Today my saint bernard Bruno had a grand mal seizure. Since December of last year, he has been having seizures and was soon diagnosed with idiopathic epilepsy. His enormous body’s weight leads to regular contusions, albeit mild, when the convulsions happen. He is terrified and disoriented , usually unable to walk properly or stand for minutes after.
But now I am used to it. I know soon before a seizure is about to begin. I position myself around him strategically and hold him to prevent him for hurting himself. We get through it, I hug him when it’s over – in part to comfort him, and in part to keep him from moving around and falling. I talk to him gently and rub his ears. I always tell him it’s ok.
But today the seizure was especially bad. Long and powerful. Eventually, his trachea collapsed. He stopped breathing. I saw it and stared at it. The chest not moving. No breath. At this moment I felt as if I was not inhabiting my body. I could not feel my body. I could not feel my legs, my hands, my face–I wasn’t there. I had a passing thought: so this is how it happens and it happens now?? I know I thought it, knowing it’s a possibility, but I still didn’t believe it; almost as if I had left the tangible facets of living and now had no basis for believing highly probable events. It was too destructive: he cannot be dead. I felt consuming fear: what if I can’t save him?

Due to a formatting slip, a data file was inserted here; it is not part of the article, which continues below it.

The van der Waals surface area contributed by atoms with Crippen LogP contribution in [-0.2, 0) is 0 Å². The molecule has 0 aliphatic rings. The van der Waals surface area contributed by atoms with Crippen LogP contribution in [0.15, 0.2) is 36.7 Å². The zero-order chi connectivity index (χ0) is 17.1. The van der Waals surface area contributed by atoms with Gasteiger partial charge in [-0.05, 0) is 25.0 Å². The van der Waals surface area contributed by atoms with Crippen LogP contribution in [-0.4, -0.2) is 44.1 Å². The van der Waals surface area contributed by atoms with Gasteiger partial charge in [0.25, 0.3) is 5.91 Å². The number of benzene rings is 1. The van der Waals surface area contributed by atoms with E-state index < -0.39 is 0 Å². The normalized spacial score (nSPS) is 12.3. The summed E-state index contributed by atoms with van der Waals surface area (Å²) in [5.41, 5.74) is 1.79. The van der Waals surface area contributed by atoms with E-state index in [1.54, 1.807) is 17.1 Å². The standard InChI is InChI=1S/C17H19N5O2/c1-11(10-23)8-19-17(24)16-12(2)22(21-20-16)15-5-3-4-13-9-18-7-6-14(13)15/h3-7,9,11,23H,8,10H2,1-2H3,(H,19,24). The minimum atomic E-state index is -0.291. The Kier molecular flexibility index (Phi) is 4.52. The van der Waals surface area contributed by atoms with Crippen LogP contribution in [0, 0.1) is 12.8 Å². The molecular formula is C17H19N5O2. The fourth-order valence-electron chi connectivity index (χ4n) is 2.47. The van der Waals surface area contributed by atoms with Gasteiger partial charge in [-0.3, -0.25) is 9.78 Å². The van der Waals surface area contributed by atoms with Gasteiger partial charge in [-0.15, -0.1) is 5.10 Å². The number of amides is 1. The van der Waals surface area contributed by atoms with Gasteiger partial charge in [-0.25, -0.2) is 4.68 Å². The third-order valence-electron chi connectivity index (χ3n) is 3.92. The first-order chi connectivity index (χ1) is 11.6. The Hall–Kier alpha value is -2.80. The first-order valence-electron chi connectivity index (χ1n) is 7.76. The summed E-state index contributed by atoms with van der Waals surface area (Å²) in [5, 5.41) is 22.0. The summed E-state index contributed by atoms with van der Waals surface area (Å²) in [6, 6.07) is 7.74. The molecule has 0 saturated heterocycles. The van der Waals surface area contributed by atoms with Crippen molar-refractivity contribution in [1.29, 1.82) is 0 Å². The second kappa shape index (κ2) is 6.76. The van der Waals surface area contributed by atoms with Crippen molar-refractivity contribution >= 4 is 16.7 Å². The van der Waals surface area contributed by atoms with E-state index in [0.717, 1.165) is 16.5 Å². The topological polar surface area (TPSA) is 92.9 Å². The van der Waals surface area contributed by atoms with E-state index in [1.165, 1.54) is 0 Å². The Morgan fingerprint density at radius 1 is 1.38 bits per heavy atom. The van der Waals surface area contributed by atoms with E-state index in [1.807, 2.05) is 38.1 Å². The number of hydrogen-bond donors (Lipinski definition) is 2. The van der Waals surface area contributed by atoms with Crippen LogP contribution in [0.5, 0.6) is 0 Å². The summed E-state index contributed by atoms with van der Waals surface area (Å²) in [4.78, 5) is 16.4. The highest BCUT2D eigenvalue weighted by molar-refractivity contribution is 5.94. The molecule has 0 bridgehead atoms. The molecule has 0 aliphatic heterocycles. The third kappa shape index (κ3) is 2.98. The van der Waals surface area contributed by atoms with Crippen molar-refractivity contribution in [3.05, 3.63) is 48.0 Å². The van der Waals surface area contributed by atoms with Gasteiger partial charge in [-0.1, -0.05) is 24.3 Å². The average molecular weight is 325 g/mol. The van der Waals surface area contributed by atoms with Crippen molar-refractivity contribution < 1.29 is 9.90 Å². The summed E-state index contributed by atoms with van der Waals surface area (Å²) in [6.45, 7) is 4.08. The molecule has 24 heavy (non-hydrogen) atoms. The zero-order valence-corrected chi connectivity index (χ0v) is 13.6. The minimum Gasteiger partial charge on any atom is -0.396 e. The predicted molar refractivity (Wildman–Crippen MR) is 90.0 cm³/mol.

As I was sitting in the ER lobby of the vet hospital, crying, waiting, I thought what it would feel like to know he had died. I felt I knew him so well, really well. He is in my life. I love him deeply. And while, as I think is more often the case with humans, there is never a state of non-conflicting emotions even about our loved ones, it’s easier for an animal to be experienced as pure good. And this is how I experience him. Without the conflict of ambiguous emotions that somehow sustains you during grief, this was a simple case–something purely good and sweet and trusting would be lost from my life. I felt sick.
They saved him. Intubated and got him to breathe again. Hours later I took him home, crying over him, holding him, treating him as if he had never been treated like gold before. I loved him so much–I love him so much. I would miss him so much. Pure good; kind heart; my darling love. Animal companion. I am still crying.